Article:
Simple kit, simple instructions. Partially flawed instructions; as you might have noticed in the comments, Artitec put the running gear on backwards on the boxart model. If you look at the instructions, the big drawing shows this mistake while the small drawing shows them on correctly. I totally missed that and went down the primrose path in a perfect example of "expectation bias."

They list Humbrol and Revell paint brands.

Only two Balkenkreuz decals are provided.

Only after viewing enlarged photos did I notice tiny bits of flash, easily cleaned off the model.

Assembly is very easy. Both the left and right track and running gear parts simply fit to the sides of the lower hull, aligned with small indents for the lower front hull. Pop the turret into the hull. Gun on the 47mm barrel. Paint and decal. Enjoy!

Of all the WW2 French tanks, the Somua S 35 is my favorite. Thus I was very interested when I discovered Artitec kits them in the popular scale of HO-1/87. Their Somua S 1935 Beutepanzer model did not disappoint me.

The kit features crisp casting with no flaws to mention. The level of detail is high. My two gripes are the company's mistake with mounting the running gear and the extremely basic decal selection of only a pair of Balkenkreuz.

I can happily recommend this impressive model to modelers of 1/87 for their dioramas, wargaming tables, and layouts.

Please remember to mention to retailers and vendors that you saw this kit here - on Armorama.
Highs: The kit features crisp casting with no flaws to mention. The level of detail is high.
Lows: Instruction sheet and box art show the running gear mounted backwards. An extremely basic decal selection of only a pair of Balkenkreuz.
Verdict: I was very interested when I discovered Artitec kits the Somua S 35. Their model did not disappoint me.
  Scale: 1:87
  Mfg. ID: 87.047
  Related Link: Somua vs Pzr III
  PUBLISHED: Jan 21, 2018

Our Thanks to Artitec!
This item was provided by them for the purpose of having it reviewed on this KitMaker Network site. If you would like your kit, book, or product reviewed, please contact us.

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About Frederick Boucher (JPTRR)

I'm a professional pilot with a degree in art. My first model was an AMT semi dump truck. Then Monogram's Lunar Lander right after the lunar landing. Next, Revell's 1/32 Bf-109G...cried havoc and released the dogs of modeling! My interests--if built before 1900, or after 1955, then I proba...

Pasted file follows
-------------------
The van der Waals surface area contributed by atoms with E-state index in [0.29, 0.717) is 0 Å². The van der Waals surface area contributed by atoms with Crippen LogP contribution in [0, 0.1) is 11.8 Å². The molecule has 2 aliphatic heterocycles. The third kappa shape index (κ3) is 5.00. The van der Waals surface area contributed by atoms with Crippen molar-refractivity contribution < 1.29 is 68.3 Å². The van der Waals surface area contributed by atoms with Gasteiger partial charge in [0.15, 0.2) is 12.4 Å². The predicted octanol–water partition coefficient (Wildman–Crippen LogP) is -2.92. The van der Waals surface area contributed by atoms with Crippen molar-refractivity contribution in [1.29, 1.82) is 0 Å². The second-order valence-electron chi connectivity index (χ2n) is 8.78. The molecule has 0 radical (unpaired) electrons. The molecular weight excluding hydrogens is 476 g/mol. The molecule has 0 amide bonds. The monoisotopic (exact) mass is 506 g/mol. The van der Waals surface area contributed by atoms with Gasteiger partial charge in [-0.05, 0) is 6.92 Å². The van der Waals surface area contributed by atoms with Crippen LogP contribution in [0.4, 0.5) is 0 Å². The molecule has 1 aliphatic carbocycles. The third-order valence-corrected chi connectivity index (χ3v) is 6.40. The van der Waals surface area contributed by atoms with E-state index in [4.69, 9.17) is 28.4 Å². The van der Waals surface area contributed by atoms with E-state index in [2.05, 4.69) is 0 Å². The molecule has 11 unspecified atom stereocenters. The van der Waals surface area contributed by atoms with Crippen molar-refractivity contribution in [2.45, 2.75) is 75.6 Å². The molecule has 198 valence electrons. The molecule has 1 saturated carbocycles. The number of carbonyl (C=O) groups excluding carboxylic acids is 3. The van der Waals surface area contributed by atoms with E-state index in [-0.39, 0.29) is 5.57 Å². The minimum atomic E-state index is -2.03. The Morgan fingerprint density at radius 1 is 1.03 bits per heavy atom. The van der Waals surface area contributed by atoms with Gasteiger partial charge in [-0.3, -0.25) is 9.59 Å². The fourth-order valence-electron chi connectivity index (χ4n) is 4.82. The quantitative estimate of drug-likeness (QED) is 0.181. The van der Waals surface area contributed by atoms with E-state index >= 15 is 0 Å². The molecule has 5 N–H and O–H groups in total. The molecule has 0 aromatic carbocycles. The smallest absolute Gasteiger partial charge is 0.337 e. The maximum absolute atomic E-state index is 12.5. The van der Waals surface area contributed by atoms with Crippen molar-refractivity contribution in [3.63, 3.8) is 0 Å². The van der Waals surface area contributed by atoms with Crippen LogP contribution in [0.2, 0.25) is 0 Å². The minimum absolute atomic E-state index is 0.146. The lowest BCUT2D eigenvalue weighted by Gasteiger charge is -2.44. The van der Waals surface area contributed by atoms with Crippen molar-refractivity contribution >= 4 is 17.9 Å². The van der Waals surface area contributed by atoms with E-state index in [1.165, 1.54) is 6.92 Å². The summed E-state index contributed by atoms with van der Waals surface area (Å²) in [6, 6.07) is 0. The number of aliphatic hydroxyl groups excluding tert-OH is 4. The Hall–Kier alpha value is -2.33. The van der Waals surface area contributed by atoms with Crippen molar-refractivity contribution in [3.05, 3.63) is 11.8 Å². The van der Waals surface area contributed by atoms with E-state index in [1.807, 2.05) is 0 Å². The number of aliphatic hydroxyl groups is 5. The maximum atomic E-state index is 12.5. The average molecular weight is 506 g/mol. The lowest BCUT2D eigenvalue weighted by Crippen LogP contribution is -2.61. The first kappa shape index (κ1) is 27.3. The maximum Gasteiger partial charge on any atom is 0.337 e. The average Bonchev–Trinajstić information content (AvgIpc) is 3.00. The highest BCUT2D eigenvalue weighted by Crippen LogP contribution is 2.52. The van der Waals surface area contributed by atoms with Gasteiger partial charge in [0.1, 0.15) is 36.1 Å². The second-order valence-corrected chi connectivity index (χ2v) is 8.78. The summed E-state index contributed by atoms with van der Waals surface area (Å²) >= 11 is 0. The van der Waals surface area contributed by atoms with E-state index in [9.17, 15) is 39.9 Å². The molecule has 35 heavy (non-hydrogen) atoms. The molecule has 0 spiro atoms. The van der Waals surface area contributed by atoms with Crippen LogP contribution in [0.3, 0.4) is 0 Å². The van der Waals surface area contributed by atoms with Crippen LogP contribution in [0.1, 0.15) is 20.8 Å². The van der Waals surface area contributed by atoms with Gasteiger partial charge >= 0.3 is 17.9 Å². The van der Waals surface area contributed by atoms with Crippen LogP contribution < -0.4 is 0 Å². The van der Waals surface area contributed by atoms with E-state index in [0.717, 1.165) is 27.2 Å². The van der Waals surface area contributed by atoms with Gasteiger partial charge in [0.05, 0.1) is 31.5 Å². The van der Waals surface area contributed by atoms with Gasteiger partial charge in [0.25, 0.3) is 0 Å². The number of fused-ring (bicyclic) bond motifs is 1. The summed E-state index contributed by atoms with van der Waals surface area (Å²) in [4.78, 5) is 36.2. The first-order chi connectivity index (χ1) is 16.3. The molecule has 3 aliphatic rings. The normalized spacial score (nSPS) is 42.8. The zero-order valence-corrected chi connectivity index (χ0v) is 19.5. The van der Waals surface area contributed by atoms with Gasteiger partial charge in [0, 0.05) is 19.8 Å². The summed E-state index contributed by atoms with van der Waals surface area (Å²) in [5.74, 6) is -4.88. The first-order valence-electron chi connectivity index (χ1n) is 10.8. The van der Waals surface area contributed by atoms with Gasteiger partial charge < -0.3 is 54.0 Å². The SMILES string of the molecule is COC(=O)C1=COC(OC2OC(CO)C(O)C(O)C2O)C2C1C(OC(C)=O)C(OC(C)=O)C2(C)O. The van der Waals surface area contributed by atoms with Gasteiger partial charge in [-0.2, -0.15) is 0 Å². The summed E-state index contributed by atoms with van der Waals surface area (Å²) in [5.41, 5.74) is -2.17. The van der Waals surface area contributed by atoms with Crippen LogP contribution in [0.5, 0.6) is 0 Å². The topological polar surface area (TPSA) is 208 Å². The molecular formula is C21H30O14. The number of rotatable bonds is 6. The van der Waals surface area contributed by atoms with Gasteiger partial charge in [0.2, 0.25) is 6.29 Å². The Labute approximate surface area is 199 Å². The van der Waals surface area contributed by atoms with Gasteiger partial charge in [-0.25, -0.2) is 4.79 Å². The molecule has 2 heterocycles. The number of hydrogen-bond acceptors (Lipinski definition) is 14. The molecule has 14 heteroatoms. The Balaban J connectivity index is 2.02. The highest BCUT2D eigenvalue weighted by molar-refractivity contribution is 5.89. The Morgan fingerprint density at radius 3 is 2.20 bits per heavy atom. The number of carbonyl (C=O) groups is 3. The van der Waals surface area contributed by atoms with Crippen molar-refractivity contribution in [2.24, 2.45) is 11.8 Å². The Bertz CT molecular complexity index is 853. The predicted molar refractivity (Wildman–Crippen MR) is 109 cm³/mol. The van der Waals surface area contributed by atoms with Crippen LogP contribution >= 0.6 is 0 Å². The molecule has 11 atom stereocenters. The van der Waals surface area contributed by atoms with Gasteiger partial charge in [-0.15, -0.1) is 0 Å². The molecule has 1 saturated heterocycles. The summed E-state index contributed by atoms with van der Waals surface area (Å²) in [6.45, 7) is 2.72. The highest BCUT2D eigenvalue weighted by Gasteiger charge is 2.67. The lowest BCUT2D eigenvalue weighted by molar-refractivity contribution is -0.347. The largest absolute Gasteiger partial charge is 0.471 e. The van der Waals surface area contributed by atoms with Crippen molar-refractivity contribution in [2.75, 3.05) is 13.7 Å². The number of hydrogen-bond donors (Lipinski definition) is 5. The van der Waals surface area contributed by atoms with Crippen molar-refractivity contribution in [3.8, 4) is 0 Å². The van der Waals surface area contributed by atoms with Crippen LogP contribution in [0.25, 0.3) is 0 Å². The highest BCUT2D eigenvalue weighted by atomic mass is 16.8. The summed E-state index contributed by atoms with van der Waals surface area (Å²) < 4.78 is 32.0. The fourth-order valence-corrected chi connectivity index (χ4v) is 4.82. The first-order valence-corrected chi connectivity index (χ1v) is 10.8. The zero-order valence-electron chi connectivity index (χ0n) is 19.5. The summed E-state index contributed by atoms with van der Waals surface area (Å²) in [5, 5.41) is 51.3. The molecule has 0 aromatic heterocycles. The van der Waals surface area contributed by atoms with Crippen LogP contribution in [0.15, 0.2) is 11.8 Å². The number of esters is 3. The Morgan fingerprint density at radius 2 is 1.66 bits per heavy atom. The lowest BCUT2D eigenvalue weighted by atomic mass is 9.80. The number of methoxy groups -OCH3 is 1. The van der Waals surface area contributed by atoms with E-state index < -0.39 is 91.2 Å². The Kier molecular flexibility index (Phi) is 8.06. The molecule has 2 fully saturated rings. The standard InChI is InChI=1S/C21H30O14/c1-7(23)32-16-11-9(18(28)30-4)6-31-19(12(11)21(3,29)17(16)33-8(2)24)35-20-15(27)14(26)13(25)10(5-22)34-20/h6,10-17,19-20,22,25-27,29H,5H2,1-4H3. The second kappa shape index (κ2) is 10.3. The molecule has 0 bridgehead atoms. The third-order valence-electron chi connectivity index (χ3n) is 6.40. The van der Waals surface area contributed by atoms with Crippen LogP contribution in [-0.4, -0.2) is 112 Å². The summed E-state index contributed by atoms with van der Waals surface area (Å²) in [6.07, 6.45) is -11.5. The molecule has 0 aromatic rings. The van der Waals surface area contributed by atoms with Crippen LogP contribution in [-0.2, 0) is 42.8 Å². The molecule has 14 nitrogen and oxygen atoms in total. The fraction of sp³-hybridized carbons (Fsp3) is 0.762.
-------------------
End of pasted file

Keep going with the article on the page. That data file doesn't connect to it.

Copyright ©2021 text by Frederick Boucher [ JPTRR ]. All rights reserved.


Now those doing railway-scale scenes can have some armour to go with it.
JAN 21, 2018 - 10:01 PM
Thanks for this interesting review Fred, both on the kit and on the real thing in wartime. If recent stories are to be taken at face value, we might also add to the mix that, unlike their German adversaries, the French troops were not high on MDMA... Anyway, a couple of questions, just out of curiosity really. Do you know is this Beutepanzer version different in any way from the French service version offered, other than the tiddly decal sheet? No special German tool clamps or lamps? Am I wrong in thinking that the shape of the front of the hull where the side becomes the front as it were, especially near the driver visor, is a bit square looking when compared with the real thing, where it is clearly seen to be a curve - or is that just that the painted highlight effect is accentuating it? It's just that one of the characteristics of these is their kind of jelly mould appearance with no sharp angles, but this doesn't seem to have that so clearly. Thanks, Matthew
JAN 25, 2018 - 06:55 PM
Hi Matthew, Very sorry for long silence. I do not have the French variant of the model but looking at the photos of it at Artitec, it looks like only one mold pattern was made. And looking at photos of Beutepanzer Somuas, somewhere along the line the Germans replaced that non-opening cupola with an opening commanders hatch; it appears that the Germans sliced the domed part off and bolted hatch-halves to it. Aside from that, I do not see any differences. A couple of photos show Beutepanzer S35s with a Novak lamp but most show no sign of modification aside from the commander hatch. It is difficult for me to tell. Photos I looked at show that edge as rounded but not as gradual as I think you are asking about. My photos of the assembled model, third from bottom, left column, it does look rather sharp. Look at this Aberdeen S35 and notice how the ambient light is reflecting off that junction: LINK Sorry I am not more helpful.
MAY 29, 2018 - 09:25 AM